Using the Availibility factor difference of 90% for Nuclear and 30% for Wind, it would take 4,460 or so wind turbines to equal the power generation of the nuclear plant or roughly 10 times as many.

The Horse Hollow Wind Farm is currently located on 47,000 acres of land. Suggesting a Wind Farm would need to cover 470,000 Acres of Land to equal the output of one 900 Acres Nuclear Plant. Yes, the land can be used for farm and other purposes, but most of nuclear plant sites are actually greenspace as well.

Even if we cut this down to just the land required by the turbines and storage means, we would need to limit the windmills to just footprint

http://www.nrel.gov/analysis/power_databook/calc_w...

We still end up with more than twice the amount of land for the same power generation. (1115 acres to 2230 acres with more likely 2230 since they need to be large turbines)


RE: Dubious honor
By Pryde on 2/5/2009 9:15:34 PM , Rating: 3
Comparing 30-40 year old tech to brand new tech is just flawed. Also you should look at total power output generation over a span, say like a Year. Yes windmills may have a 30% up time but during that 30% up time they may only average 50% capacity.

Land area for Nuclear plants also varies greatly, In the US the Watts Bar plant 2 reactors producing 1.1MW or 11,000GW-h a year on a 7.2km2 site while in Japan Kashiwazaki-Kariwa Nuclear Power Plant has 7 reactors producing 8.2MW or 44,000GW-h a year on a 4.2km2 site.

You also need to look at initial building cost, maintenance, grid etc. Once built Windmills require very little maintenance but a Nuke Power Plant will hire around 1000 Employees. 1000 x 60 years+ of service adds a lot to cost of nuclear.


RE: Dubious honor
By Keeir on 2/6/2009 12:04:40 PM , Rating: 3
Well...

#1, I was responding to the specific comment that Wind Power and Nuclear Power have similar land usage requirements... which is laughable (Since an Entire Nuclear Facility and surrounding green space take up less room then the bases of a equivalent Wind Mill Farm). The actual plant takes up so much less space its even worse, but I think its reasonable to assume that a buffer between ANY power generation and people is desireable (for the people)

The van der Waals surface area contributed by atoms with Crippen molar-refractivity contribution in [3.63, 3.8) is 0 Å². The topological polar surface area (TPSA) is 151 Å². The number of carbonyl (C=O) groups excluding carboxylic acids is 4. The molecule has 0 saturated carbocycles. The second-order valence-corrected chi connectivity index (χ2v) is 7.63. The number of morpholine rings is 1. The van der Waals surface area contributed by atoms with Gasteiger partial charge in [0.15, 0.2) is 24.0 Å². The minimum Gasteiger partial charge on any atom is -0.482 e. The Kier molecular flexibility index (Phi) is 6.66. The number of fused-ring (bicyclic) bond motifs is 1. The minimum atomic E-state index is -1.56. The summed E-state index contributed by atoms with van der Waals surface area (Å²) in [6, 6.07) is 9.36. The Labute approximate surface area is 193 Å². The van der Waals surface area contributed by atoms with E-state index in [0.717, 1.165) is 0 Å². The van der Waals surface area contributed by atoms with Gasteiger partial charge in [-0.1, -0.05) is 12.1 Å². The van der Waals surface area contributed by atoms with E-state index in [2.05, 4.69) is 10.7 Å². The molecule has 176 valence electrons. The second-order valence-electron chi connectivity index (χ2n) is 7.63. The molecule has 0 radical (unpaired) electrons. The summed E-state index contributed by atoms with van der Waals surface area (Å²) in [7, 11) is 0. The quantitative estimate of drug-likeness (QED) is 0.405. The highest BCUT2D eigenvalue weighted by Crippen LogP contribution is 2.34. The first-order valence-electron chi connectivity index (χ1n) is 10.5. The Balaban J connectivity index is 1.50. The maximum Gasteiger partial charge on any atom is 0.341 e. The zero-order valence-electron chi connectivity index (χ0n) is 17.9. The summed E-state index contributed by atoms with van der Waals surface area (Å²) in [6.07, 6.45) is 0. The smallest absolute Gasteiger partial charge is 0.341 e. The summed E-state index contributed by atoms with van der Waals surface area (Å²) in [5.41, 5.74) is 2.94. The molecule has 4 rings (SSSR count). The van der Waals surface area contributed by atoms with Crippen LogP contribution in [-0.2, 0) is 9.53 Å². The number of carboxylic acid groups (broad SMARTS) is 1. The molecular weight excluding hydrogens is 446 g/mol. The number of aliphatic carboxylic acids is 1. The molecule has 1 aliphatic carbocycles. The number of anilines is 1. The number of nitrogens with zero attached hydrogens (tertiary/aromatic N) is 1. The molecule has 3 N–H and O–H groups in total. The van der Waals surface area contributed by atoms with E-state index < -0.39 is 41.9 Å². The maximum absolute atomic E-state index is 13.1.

quote:
Comparing 30-40 year old tech to brand new tech is just flawed.


Yep, and sadly the 30-40 year old tech (Nuclear) is better than cutting edge tech (Wind)

quote:
Yes windmills may have a 30% up time but during that 30% up time they may only average 50% capacity.


But most wind farms in the US have a 30% Availiblity factor. That means they are producing over a yearly time span around 30% of possible rated power. Nuclear Facilities average around 90% of rated power. The US DOE website is the source for both of these approximations.

quote:
You also need to look at initial building cost, maintenance, grid etc. Once built Windmills require very little maintenance but a Nuke Power Plant will hire around 1000 Employees. 1000 x 60 years+ of service adds a lot to cost of nuclear.


This is kind of silly. I could attempt to approximate all the numbers you suggest, but in the end I would be making so many guesses as to render the final number essentially meaningless.

Here is a Nice Chart

http://www.eia.doe.gov/cneaf/electricity/epa/epat8...

Nuclear is (significantly) less expensive to operate per generation than either coal or natural gas. A mill is 1/10 of a cent, so the operating costs for Nuclear Power is 2 cents per Kilowatt Hour (2007). Thats pretty small.

Since Nuclear is currently less expensive than Wind power and in your own words provided 1000 employees with good salary jobs. I am confused what your objection to Nuclear based on the reoccuring costs are...

In fact

http://tonto.eia.doe.gov/FTPROOT/features/com_reac...

Many Are applying now for licenses... this pretty much shows that despite your concerns over costs, many businesses see them as acceptable (including the very large and real costs from legal challenges and delays)

Why? Well, clearly if your able to sell power at 10 cents per Kilowatt hour that it costs you 2 cents per Kilowatt hour to produce and you have a facility capable of producing 900,000 kilowatt hours each and every hour year round for 40+ years we are taking total revenues into the multi-billions. Since we are focused on being so "green" and using less efficient technologies, I think Nuclear operators see prices of electricity going even -higher-.


RE: Dubious honor
By Kougar on 2/5/2009 9:06:26 AM , Rating: 5
A single Texas nuclear facility with four reactors is expected to generate a bit over 5,200MW when the upgrades come online.

A single wind turbine of the multi-million dollar variety, that is taller than the Statue of Liberty and has a blade span slightly greater than the width of a football field typcially produces 3.5MW. So imagine how many Statues of Liberty with a football field sized footprint it requires to equal that single 5,200MW nuclear facility.


RE: Dubious honor
By afkrotch on 2/5/09, Rating: -1
RE: Dubious honor
By Kougar on 2/5/2009 9:42:46 AM , Rating: 4